Greyhound to New York

A Christmas journey through the night by Greyhound bus – a community of strangers, a chance encounter…”Connections in my life were slow, cautious dances that took time and work, but he smiled straight at me as if there were no barriers to overcome, as if we had always known each other. I felt like someone had spun me around, my bearings lost in the flat Montana landscape.”

Read more about a Christmas night on the Great Planes at: “Montana Mouthful” (scroll to p. 2)

Creating a Peaceful Holiday Season

I find it difficult to recall a family Christmas without some sort of conflict.  I’ve spent Christmas with several different families from my own nuclear two parents, three kids family of origin to extended families of unrelated adults.  At some point, somebody gets upset, testy or outright angry.  It’s a common experience.  One of my friends decided that staying at home alone on Christmas day was easier…For many years he spent the holiday in his own house, alone, phone turned off.  But does it have to be this way?

Read more about how the power of acceptance can turn Christmas into a time of peace and joy for all the family in Creating a Peaceful Holiday Season Sibyl Magazine December 2015.  Read the December edition of Sibyl Magazine here.


What Makes a Family?

family, family tree, friendship, family values

It’s Thanksgiving in the United States this week, a Thanksgiving following an election.  Americans go all out on Thanksgiving – turkey, ham, potatoes, stuffing, sweet potatoes, all manner of pies.  It’s like Christmas really.  Americans have two Christmases a year and I’ve never been left alone on either of them.  They’re  like that, at least the Americansn I know are.  They invite you into their home and make you an honorary member of their family.

Family is important in this country.  Politicians crow on about it endlessly and about something they call ‘family values’.  I haven’t quite worked out yet what family values are in this increasingly polarized nation but they seem to have something to do with marriage, heterosexuality, being gainfully employed, having a home and a car.  Family values also preclude things like abortions and, bizarrely in this year’s election, contraception.  That eliminates a wide swathe of the population.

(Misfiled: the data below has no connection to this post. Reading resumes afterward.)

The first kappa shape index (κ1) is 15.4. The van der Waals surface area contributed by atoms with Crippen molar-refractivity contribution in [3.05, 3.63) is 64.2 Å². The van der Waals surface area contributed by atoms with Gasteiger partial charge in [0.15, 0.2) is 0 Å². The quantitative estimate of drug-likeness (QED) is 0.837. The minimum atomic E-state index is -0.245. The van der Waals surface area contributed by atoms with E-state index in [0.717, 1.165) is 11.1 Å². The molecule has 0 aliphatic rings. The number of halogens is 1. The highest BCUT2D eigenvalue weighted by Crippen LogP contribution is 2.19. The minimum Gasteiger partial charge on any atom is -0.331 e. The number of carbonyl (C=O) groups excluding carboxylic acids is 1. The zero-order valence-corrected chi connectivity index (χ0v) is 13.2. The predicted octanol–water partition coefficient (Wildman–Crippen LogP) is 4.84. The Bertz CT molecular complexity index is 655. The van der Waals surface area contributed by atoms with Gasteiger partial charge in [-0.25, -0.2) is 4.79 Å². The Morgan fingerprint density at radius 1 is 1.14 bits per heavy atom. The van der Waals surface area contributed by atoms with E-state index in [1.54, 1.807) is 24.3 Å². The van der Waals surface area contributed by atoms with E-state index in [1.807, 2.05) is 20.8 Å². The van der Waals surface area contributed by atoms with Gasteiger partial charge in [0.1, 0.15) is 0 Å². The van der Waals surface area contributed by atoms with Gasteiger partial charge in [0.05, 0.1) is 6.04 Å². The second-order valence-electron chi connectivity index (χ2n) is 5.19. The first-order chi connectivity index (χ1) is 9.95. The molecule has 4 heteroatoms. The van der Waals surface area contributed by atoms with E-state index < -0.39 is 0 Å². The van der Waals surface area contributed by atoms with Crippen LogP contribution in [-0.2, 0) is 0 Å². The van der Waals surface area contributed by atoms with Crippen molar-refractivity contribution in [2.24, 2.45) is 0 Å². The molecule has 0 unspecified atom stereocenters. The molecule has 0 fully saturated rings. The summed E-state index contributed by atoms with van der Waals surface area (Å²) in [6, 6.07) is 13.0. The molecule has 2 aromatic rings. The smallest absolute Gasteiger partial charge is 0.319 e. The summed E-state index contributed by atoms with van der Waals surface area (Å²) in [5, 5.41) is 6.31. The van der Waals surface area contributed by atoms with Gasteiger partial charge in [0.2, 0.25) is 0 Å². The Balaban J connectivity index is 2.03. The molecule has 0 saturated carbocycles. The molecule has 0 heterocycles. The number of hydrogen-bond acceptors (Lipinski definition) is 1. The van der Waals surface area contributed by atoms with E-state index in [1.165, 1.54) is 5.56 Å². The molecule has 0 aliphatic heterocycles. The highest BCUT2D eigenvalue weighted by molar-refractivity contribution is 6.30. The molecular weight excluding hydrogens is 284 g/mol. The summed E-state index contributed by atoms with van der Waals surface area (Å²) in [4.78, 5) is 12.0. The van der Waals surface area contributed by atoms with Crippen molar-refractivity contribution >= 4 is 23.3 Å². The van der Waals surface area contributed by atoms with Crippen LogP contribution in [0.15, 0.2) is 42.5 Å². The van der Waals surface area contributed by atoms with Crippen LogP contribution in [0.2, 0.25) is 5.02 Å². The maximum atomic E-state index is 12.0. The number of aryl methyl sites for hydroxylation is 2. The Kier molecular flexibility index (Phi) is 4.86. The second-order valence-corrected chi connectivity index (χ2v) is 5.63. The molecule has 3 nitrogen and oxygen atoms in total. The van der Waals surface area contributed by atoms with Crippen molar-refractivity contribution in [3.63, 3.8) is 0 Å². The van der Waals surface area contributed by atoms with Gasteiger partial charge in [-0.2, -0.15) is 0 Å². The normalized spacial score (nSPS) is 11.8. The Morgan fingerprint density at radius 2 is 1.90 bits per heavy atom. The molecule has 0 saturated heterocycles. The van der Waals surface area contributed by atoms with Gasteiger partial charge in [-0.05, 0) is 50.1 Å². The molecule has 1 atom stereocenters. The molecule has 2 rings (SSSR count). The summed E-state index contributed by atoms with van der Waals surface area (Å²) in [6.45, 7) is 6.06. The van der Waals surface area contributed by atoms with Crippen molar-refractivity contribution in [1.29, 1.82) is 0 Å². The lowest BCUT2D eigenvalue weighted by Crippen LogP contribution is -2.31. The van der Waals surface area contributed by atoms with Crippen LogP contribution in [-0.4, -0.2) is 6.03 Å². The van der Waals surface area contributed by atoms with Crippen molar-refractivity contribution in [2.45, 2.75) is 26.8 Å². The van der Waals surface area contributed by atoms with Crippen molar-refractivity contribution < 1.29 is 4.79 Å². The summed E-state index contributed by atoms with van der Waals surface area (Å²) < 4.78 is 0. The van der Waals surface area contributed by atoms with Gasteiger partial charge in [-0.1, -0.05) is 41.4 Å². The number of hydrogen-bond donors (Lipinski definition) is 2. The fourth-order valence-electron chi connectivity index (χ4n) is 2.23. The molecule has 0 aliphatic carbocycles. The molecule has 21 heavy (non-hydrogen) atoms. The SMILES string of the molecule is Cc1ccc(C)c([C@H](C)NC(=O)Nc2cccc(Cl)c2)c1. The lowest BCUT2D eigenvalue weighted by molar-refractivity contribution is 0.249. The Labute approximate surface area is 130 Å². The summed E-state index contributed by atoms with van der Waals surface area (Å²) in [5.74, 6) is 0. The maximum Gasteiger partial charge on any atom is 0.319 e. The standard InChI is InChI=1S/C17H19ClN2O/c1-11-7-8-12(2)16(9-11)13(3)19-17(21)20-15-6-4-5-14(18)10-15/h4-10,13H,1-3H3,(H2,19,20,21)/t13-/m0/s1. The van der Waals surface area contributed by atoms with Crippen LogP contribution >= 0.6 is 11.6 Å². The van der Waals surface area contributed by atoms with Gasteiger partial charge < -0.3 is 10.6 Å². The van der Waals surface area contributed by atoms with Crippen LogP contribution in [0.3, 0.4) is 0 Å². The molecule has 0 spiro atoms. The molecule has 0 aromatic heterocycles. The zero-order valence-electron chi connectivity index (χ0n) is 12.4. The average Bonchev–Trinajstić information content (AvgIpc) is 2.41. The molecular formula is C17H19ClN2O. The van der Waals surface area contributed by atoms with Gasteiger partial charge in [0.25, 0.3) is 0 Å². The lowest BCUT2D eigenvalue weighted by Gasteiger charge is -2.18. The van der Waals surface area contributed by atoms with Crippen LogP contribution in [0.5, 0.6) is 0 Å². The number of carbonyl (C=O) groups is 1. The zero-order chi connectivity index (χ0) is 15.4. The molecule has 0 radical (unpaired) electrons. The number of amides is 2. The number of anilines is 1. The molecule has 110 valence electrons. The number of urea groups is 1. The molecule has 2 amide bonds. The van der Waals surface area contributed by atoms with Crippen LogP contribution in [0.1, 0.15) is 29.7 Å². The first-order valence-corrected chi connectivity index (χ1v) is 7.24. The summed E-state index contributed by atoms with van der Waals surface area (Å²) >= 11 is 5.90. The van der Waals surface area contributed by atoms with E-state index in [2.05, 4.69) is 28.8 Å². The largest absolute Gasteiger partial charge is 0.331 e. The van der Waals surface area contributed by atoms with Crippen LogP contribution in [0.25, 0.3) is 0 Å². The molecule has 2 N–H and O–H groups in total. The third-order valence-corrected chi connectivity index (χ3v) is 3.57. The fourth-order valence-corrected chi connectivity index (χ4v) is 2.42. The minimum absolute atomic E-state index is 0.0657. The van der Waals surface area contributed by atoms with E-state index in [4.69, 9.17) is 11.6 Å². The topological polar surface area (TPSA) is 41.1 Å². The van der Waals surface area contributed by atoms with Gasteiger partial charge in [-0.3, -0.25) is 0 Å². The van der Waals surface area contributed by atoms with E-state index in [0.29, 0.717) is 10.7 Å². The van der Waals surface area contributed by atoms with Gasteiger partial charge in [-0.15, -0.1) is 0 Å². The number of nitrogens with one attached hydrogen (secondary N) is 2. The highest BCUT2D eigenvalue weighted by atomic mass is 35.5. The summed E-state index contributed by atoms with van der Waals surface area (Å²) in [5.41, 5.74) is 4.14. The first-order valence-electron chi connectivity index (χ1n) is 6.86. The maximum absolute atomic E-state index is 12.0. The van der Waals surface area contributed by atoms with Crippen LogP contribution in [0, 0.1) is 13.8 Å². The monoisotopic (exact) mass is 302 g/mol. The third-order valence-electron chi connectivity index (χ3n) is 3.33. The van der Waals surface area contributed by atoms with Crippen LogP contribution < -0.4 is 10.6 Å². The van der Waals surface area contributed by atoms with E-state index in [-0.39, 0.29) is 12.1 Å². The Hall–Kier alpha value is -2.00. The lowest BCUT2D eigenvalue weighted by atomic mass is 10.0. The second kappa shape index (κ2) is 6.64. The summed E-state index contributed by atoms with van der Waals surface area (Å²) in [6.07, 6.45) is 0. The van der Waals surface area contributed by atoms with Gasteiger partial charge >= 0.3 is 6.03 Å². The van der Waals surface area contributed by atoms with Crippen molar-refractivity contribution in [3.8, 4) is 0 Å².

This year I’ll spend Thanksgiving with a motley collection of people who call themselves a family:  a male friend and his third wife, her stepmother and her second husband, a twenty-two year old single mother, her boyfriend and her son, a good woman friend, long divorced and her adult son…and me, an emigrant.  I’ll spend Christmas with one of my closest friends, a thirty something straight writer and her two gay male housemates who also see themselves as family.  I’m invited into other families too – a huge Irish American one and a tiny one made up of an old friend and his little daughter.

I don’t recognize the families politicians talk about, the ones defined as man and woman, wedding rings and kids who sail through college, find a good job and live happily ever after.  They probably exist, but increasingly in my experience, a family is a strange, oddly shaped collection of people who choose to be together and who define themselves in whatever way they choose.

I like these families where difference is embraced, where being ‘normal’ is not a requirement for membership and where strangers are invited in.  In spirit, they seem to have more in common with the family in Bethlehem that gave rise to Christmas than with the family at the center of the recent bitter and divisive political debates.